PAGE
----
When to Go to Tokyo?
When it comes to visiting Tokyo, you’ll be glad to know that each season has its own charm. However, spring would be a particularly delightful time to go, specifically from late March to early April. That’s when the famous cherry blossoms, or sakura, are in full bloom, painting the city in shades of pink and creating a truly magical atmosphere. 🌸
During this season, parks and gardens across Tokyo, such as Ueno Park and Shinjuku Gyoen, transform into breath-taking floral wonderlands. These parks are amongst not only the Tokyo tourist attractions but also the locals of the city. People gather for hanami parties and enjoy picnics under the cherry blossom trees, savouring delicious food and drinks.
Must-Visit Places to Visit in Tokyo
We’ve made a list of must-visit spots in Tokyo. Yet, we should remind you that you can find more on Piri Guide mobile app. Piri Guide detects your location, offers you the best travel routes, and starts telling you the hidden stories of wherever you are. All you have to do is to get your headphones or earbuds and follow the path at your own pace. Then, don’t set out for your trip before downloading the digital travel guide! 😊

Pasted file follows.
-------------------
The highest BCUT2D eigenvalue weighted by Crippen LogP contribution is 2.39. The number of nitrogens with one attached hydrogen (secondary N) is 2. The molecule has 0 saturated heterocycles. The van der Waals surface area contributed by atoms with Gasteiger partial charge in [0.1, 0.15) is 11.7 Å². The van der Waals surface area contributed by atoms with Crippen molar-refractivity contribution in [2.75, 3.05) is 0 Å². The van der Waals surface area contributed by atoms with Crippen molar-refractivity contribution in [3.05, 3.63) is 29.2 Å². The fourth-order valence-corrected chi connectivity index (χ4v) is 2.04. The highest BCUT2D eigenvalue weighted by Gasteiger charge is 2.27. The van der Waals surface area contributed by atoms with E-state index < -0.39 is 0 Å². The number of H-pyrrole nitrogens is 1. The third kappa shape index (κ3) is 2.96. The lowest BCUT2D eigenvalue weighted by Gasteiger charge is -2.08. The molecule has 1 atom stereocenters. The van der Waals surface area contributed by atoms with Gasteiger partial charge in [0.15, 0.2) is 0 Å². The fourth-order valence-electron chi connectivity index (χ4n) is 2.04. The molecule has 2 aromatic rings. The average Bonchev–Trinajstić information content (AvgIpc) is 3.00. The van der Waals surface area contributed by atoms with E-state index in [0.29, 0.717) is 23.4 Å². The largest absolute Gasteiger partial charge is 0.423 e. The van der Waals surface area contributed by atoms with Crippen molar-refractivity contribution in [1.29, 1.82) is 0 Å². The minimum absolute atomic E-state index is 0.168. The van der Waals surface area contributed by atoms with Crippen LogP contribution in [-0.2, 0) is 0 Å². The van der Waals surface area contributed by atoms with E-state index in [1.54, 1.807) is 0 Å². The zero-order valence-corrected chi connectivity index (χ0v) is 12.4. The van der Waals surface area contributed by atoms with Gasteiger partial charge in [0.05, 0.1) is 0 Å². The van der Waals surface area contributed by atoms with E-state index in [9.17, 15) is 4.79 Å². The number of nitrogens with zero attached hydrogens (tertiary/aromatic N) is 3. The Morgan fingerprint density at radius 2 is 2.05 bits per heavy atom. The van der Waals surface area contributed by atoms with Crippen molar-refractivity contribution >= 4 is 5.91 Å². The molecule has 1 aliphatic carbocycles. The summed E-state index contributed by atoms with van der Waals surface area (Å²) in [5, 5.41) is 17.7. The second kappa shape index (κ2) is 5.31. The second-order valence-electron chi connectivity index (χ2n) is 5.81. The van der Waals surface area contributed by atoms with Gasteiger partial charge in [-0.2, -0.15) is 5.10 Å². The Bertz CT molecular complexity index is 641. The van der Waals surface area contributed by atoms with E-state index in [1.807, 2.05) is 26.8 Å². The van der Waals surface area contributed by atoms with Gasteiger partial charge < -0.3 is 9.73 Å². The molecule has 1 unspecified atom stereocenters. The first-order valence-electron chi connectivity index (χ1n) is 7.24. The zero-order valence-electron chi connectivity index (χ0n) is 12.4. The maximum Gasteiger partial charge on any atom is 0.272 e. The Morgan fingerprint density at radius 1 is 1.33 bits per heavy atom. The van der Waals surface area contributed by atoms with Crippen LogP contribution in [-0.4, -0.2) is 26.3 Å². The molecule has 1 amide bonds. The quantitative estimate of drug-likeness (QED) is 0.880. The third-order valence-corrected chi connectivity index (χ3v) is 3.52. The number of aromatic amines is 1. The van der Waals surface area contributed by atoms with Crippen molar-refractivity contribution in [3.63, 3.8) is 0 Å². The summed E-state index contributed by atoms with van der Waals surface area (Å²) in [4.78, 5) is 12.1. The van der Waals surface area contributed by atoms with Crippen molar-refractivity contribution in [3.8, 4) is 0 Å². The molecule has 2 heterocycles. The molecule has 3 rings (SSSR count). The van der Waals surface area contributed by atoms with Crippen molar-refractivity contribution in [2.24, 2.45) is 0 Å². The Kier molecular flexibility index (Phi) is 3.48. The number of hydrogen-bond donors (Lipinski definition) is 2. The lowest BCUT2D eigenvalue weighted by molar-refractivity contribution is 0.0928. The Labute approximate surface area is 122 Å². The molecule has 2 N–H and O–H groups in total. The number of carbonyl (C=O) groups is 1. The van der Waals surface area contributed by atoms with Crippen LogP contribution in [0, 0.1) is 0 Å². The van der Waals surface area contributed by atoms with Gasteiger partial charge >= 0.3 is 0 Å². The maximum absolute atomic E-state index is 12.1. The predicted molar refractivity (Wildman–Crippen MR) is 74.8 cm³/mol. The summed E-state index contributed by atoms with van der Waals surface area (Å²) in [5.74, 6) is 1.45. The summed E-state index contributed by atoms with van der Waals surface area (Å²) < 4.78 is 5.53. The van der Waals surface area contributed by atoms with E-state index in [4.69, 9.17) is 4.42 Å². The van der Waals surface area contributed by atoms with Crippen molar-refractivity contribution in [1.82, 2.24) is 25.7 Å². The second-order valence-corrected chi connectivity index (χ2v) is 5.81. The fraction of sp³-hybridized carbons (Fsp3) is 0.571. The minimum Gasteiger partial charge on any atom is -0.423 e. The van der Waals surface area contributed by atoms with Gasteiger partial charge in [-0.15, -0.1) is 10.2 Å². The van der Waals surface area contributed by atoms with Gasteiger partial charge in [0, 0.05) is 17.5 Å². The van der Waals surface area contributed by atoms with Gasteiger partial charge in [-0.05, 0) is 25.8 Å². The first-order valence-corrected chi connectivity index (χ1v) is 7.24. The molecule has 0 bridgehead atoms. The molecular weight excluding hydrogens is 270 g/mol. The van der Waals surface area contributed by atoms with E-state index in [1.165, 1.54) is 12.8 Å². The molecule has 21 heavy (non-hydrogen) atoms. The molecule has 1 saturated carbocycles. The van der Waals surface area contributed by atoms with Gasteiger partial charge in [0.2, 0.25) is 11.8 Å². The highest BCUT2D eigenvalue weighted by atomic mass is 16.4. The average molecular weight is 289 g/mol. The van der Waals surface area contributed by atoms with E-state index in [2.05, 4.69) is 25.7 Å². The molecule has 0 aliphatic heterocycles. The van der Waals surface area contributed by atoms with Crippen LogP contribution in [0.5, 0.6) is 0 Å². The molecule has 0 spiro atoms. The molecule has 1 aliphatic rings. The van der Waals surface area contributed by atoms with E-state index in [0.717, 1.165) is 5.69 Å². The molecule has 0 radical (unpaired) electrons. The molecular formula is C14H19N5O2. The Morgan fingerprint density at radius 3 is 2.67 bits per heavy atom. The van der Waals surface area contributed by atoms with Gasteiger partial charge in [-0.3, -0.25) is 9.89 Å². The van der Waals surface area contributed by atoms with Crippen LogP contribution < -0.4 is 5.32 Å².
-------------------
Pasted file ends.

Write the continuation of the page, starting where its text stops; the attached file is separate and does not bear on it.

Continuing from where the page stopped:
Shinjuku Gyoen National Garden
Shinjuku Gyoen National Garden is an absolute gem nestled in the heart of Tokyo. If you’re looking for a tranquil oasis amidst the bustling city, this is the place to be. As you step foot into the garden, you’ll be greeted by a serene atmosphere and an array of vibrant flowers, lush greenery, and picturesque landscapes.
Find a cosy spot under a cherry blossom tree, or relax by the tranquil ponds teeming with koi fish.
🧺 Don’t forget to bring a picnic basket and spend a relaxing day in nature!
The Meiji shrine is a sacred place in Japan associated with the Shinto religion, which is the native faith of the country. Shintoism holds a profound connection to Japan’s past, culture, and lifestyle. This distinctive and intricate belief system centres around the worship of kami, divine spirits or gods that are thought to reside in different natural elements like mountains, rivers, trees, and even ancestral figures.